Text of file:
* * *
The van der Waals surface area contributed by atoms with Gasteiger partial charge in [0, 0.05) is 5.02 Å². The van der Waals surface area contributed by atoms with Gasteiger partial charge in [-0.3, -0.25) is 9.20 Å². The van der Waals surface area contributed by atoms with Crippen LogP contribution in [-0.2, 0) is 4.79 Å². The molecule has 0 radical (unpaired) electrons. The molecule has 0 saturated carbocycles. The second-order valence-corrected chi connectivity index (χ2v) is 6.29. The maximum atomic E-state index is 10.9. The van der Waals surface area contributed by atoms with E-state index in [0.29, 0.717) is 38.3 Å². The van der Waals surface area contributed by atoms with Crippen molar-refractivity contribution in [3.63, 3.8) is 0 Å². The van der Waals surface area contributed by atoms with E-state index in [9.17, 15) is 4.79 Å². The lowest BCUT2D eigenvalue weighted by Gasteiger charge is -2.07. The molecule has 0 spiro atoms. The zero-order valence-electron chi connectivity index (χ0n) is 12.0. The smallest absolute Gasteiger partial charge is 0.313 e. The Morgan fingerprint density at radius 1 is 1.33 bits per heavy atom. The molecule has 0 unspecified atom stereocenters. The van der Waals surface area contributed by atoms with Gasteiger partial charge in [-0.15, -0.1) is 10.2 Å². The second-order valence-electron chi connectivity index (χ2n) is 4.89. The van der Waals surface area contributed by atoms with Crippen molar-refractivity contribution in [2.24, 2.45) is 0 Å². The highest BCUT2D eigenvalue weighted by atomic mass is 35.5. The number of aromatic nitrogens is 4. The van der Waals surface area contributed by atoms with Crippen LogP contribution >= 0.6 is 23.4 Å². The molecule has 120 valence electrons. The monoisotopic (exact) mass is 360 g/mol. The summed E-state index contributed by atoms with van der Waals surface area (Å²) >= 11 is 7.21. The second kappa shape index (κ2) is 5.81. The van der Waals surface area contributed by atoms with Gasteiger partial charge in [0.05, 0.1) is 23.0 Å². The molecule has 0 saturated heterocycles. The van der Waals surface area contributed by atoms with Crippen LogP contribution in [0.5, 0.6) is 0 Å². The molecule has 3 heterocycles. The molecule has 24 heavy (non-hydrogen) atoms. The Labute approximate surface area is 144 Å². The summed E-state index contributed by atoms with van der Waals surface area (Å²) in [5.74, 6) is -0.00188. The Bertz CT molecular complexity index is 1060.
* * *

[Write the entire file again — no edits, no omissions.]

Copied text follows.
The van der Waals surface area contributed by atoms with Gasteiger partial charge in [0, 0.05) is 5.02 Å². The van der Waals surface area contributed by atoms with Gasteiger partial charge in [-0.3, -0.25) is 9.20 Å². The van der Waals surface area contributed by atoms with Crippen LogP contribution in [-0.2, 0) is 4.79 Å². The molecule has 0 radical (unpaired) electrons. The molecule has 0 saturated carbocycles. The second-order valence-corrected chi connectivity index (χ2v) is 6.29. The maximum atomic E-state index is 10.9. The van der Waals surface area contributed by atoms with E-state index in [0.29, 0.717) is 38.3 Å². The van der Waals surface area contributed by atoms with Crippen molar-refractivity contribution in [3.63, 3.8) is 0 Å². The van der Waals surface area contributed by atoms with E-state index in [9.17, 15) is 4.79 Å². The lowest BCUT2D eigenvalue weighted by Gasteiger charge is -2.07. The molecule has 0 spiro atoms. The zero-order valence-electron chi connectivity index (χ0n) is 12.0. The smallest absolute Gasteiger partial charge is 0.313 e. The Morgan fingerprint density at radius 1 is 1.33 bits per heavy atom. The molecule has 0 unspecified atom stereocenters. The van der Waals surface area contributed by atoms with Gasteiger partial charge in [-0.15, -0.1) is 10.2 Å². The second-order valence-electron chi connectivity index (χ2n) is 4.89. The van der Waals surface area contributed by atoms with Crippen molar-refractivity contribution in [2.24, 2.45) is 0 Å². The highest BCUT2D eigenvalue weighted by atomic mass is 35.5. The number of aromatic nitrogens is 4. The van der Waals surface area contributed by atoms with Crippen LogP contribution >= 0.6 is 23.4 Å². The molecule has 120 valence electrons. The monoisotopic (exact) mass is 360 g/mol. The summed E-state index contributed by atoms with van der Waals surface area (Å²) >= 11 is 7.21. The second kappa shape index (κ2) is 5.81. The van der Waals surface area contributed by atoms with Gasteiger partial charge in [0.05, 0.1) is 23.0 Å². The molecule has 0 saturated heterocycles. The van der Waals surface area contributed by atoms with Crippen LogP contribution in [0.5, 0.6) is 0 Å². The molecule has 3 heterocycles. The molecule has 24 heavy (non-hydrogen) atoms. The Labute approximate surface area is 144 Å². The summed E-state index contributed by atoms with van der Waals surface area (Å²) in [5.74, 6) is -0.00188. The Bertz CT molecular complexity index is 1060.